YOU ARE AT:5GVerizon tests wireless delivery of home broadband service through 5G

Verizon tests wireless delivery of home broadband service through 5G

Verizon Communications is betting on a robust 5G fixed wireless solution to deliver high-speed broadband to residential customers. The company has agreements with a number of U.S. cities under which the carrier has committed to deliver broadband to homes. The company was expected to use its FiOS service to deliver on these promises, but fiber builds have not progressed as planned, and now much of the FiOS workforce is on strike. In many cities served by FiOS, coverage is well below 50%.
Enter “5G” fixed wireless. Although there is no standard yet for 5G technology, Verizon has been on the forefront of testing new technologies and offering input to the standards body. Now the carrier says it has conducted tests in New Jersey showing fixed wireless speeds of up to 1.8 gigabits per second. Verizon is using a point-to-multipoint solution, with equipment transmitting in the 28 GHz spectrum band. The company gained access to more than 100 licenses in the band as part of its purchase of XO Communications.
“Clearly at Verizon our focus is on 28 GHz,” said Gerry Flynn, director of corporate technology at Verizon, during an event this week, noting the carrier’s effort to understand the steering and propagation characteristics needed “to bring massive broadband to a fixed environment. Fixed is our priority.”
This week, Verizon CEO Lowell McAdam shared the results from the network test at the JP Morgan Technology, Media and Telecom Conference.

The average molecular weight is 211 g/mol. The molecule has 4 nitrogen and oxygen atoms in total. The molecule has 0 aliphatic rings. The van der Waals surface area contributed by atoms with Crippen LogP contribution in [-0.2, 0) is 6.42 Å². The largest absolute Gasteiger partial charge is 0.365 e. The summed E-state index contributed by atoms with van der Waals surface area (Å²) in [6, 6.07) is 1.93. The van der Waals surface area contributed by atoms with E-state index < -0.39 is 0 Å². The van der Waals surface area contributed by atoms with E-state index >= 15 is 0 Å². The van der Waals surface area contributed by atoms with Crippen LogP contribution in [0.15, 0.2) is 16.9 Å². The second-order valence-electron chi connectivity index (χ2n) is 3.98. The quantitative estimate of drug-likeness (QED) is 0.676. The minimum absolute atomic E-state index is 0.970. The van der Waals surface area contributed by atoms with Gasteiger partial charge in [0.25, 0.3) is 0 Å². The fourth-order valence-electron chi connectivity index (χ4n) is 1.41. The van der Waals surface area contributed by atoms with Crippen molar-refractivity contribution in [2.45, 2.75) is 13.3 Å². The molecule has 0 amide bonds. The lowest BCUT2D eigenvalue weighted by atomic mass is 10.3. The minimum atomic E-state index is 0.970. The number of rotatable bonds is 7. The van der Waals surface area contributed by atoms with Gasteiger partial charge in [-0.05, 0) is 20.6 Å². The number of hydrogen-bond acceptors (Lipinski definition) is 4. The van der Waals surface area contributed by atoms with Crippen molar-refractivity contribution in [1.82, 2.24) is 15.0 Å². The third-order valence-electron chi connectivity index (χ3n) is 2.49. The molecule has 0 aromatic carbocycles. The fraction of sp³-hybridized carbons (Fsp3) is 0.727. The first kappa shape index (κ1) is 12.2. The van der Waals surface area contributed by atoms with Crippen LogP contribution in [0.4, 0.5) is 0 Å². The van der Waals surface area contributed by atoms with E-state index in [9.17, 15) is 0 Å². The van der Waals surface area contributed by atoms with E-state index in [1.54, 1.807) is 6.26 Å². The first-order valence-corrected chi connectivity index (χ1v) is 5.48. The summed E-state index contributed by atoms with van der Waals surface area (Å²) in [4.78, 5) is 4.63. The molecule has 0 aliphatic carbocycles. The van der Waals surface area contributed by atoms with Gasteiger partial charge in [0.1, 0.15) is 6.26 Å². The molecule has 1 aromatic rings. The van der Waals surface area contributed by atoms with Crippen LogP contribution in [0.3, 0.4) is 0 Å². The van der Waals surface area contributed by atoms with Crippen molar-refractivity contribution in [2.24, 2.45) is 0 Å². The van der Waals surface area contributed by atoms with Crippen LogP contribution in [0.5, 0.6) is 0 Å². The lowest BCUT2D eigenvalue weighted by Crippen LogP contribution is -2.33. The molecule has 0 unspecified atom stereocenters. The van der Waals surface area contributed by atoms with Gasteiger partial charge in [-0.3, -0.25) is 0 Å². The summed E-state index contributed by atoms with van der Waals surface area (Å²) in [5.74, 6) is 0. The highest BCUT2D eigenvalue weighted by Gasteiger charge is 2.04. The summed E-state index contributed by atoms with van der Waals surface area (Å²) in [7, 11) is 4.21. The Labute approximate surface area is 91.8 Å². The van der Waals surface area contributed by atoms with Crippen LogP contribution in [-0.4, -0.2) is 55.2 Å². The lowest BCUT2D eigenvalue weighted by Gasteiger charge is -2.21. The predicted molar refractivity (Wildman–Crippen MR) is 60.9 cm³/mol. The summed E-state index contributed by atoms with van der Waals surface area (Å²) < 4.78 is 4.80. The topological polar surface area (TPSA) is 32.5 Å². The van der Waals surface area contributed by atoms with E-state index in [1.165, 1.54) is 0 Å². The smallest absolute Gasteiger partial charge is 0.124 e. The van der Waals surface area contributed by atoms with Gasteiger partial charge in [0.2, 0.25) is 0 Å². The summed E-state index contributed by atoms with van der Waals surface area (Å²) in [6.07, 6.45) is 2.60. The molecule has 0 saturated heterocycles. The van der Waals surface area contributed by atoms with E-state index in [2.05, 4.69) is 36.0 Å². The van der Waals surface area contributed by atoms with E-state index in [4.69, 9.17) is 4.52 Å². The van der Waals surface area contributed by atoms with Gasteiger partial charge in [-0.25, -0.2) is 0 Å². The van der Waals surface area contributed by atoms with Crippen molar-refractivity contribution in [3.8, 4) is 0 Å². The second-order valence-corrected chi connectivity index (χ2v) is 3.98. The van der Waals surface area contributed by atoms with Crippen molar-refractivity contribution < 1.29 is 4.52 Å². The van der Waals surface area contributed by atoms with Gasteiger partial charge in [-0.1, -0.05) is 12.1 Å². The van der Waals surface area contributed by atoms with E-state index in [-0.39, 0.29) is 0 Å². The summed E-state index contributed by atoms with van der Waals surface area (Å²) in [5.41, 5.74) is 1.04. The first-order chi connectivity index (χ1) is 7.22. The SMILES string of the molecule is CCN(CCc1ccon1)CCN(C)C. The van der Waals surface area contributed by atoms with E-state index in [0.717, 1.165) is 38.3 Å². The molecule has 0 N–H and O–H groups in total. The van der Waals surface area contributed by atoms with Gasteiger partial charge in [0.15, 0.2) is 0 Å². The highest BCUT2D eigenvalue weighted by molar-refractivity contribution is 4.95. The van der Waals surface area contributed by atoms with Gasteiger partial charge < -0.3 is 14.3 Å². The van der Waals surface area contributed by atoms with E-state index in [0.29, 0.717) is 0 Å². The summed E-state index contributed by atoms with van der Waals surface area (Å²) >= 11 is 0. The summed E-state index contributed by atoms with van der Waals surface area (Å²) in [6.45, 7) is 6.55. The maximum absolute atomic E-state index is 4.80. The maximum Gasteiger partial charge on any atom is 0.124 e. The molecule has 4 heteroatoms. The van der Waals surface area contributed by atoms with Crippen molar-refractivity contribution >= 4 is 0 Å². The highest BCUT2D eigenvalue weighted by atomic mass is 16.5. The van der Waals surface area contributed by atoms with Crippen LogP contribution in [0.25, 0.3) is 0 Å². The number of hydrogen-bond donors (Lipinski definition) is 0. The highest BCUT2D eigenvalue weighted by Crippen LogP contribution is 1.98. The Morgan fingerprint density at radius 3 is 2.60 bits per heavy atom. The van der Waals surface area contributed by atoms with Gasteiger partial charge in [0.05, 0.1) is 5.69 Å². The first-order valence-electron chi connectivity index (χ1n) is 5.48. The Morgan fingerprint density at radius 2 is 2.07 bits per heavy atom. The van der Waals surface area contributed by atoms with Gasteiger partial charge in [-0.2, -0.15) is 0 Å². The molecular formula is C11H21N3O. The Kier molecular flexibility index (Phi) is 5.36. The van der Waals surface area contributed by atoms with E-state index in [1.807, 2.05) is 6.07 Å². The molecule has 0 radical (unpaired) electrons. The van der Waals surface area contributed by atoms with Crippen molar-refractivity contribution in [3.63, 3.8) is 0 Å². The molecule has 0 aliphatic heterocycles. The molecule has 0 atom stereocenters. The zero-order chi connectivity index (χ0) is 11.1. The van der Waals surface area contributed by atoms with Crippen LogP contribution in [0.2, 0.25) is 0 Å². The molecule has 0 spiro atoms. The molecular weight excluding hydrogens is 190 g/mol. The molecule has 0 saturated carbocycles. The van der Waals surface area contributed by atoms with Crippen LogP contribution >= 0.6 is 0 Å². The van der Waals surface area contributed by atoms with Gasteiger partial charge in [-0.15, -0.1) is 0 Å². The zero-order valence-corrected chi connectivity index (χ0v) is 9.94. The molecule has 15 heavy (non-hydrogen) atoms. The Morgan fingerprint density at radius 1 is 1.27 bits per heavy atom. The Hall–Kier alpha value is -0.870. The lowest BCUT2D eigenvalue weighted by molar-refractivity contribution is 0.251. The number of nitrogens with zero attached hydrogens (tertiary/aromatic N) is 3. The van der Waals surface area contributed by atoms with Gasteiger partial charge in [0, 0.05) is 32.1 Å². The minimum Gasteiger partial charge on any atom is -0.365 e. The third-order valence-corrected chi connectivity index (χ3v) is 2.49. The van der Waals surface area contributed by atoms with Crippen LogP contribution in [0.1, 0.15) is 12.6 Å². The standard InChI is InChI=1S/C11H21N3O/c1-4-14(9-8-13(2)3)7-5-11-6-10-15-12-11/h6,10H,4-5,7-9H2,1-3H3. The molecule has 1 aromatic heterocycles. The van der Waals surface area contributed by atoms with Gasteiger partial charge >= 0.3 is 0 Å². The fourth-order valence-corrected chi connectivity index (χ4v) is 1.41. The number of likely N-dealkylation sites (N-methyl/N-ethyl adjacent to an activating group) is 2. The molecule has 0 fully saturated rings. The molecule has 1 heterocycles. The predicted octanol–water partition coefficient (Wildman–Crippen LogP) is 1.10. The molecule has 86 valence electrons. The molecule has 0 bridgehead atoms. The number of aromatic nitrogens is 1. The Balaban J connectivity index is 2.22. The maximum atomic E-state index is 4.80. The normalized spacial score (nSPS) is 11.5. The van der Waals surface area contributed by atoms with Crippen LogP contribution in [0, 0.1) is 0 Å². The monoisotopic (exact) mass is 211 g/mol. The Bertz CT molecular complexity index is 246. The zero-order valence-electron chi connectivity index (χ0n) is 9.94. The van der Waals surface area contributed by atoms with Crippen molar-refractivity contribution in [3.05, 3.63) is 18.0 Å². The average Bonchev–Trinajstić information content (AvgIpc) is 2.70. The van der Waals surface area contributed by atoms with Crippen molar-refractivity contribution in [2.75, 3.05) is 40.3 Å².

“In the example of our Basking Ridge campus, we had I think six 4K TV’s running, we had three virtual reality boxes, we had a bunch of tablets running and you could move the service back and forth pretty easily between any of those devices,” said CEO Lowell McAdam.
Verizon is not the only U.S. company working actively in the 28 GHz spectrum. Cambridge Broadband, which is 15% owned by Samsung, has been deploying in this spectrum band for several years, and is also working in the 39 GHz spectrum band. The company has a $5,000 solution that attaches to cell towers for point-to-multipoint broadcast. The solution is used extensively outside the United States, in countries that do not have the fiber backbone that exists in the United States.
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Martha DeGrasse
Martha DeGrassehttp://www.nbreports.com
Martha DeGrasse is the publisher of Network Builder Reports (nbreports.com). At RCR, Martha authored more than 20 in-depth feature reports and more than 2,400 news articles. She also created the Mobile Minute and the 5 Things to Know Today series. Prior to joining RCR Wireless News, Martha produced business and technology news for CNN and Dow Jones in New York and managed the online editorial group at Hoover’s Online before taking a number of years off to be at home when her children were young. Martha is the board president of Austin's Trinity Center and is a member of the Women's Wireless Leadership Forum.

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